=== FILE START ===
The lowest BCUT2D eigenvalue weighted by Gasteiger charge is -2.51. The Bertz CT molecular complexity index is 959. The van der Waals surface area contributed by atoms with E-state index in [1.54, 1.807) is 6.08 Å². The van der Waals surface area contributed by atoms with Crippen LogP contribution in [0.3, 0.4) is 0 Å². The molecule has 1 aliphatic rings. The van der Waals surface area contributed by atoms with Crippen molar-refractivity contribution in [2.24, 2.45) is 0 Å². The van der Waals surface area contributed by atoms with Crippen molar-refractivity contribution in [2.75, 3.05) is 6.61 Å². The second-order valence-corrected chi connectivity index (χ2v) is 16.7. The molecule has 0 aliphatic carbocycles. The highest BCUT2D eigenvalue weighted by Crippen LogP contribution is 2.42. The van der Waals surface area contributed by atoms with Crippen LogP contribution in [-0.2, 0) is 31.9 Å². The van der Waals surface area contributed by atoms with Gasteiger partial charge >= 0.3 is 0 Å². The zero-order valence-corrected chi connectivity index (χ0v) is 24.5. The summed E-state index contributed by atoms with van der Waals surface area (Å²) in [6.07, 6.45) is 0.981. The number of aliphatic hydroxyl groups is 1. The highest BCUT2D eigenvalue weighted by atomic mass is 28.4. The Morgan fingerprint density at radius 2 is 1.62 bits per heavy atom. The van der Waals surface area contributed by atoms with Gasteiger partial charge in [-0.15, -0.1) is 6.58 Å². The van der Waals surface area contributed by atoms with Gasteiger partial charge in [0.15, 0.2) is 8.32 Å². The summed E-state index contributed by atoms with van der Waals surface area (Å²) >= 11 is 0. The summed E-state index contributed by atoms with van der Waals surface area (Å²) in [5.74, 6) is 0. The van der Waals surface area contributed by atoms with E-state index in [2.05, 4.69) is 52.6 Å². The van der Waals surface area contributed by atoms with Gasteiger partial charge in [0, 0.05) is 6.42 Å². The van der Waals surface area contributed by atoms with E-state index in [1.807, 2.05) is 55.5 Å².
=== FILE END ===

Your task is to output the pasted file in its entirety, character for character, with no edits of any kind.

The lowest BCUT2D eigenvalue weighted by Gasteiger charge is -2.51. The Bertz CT molecular complexity index is 959. The van der Waals surface area contributed by atoms with E-state index in [1.54, 1.807) is 6.08 Å². The van der Waals surface area contributed by atoms with Crippen LogP contribution in [0.3, 0.4) is 0 Å². The molecule has 1 aliphatic rings. The van der Waals surface area contributed by atoms with Crippen molar-refractivity contribution in [2.24, 2.45) is 0 Å². The van der Waals surface area contributed by atoms with Crippen molar-refractivity contribution in [2.75, 3.05) is 6.61 Å². The second-order valence-corrected chi connectivity index (χ2v) is 16.7. The molecule has 0 aliphatic carbocycles. The highest BCUT2D eigenvalue weighted by Crippen LogP contribution is 2.42. The van der Waals surface area contributed by atoms with Crippen LogP contribution in [-0.2, 0) is 31.9 Å². The van der Waals surface area contributed by atoms with Gasteiger partial charge >= 0.3 is 0 Å². The zero-order valence-corrected chi connectivity index (χ0v) is 24.5. The summed E-state index contributed by atoms with van der Waals surface area (Å²) in [6.07, 6.45) is 0.981. The number of aliphatic hydroxyl groups is 1. The highest BCUT2D eigenvalue weighted by atomic mass is 28.4. The Morgan fingerprint density at radius 2 is 1.62 bits per heavy atom. The van der Waals surface area contributed by atoms with Gasteiger partial charge in [-0.15, -0.1) is 6.58 Å². The van der Waals surface area contributed by atoms with Gasteiger partial charge in [0.15, 0.2) is 8.32 Å². The summed E-state index contributed by atoms with van der Waals surface area (Å²) >= 11 is 0. The summed E-state index contributed by atoms with van der Waals surface area (Å²) in [5.74, 6) is 0. The van der Waals surface area contributed by atoms with E-state index in [2.05, 4.69) is 52.6 Å². The van der Waals surface area contributed by atoms with Gasteiger partial charge in [0, 0.05) is 6.42 Å². The van der Waals surface area contributed by atoms with E-state index in [1.807, 2.05) is 55.5 Å².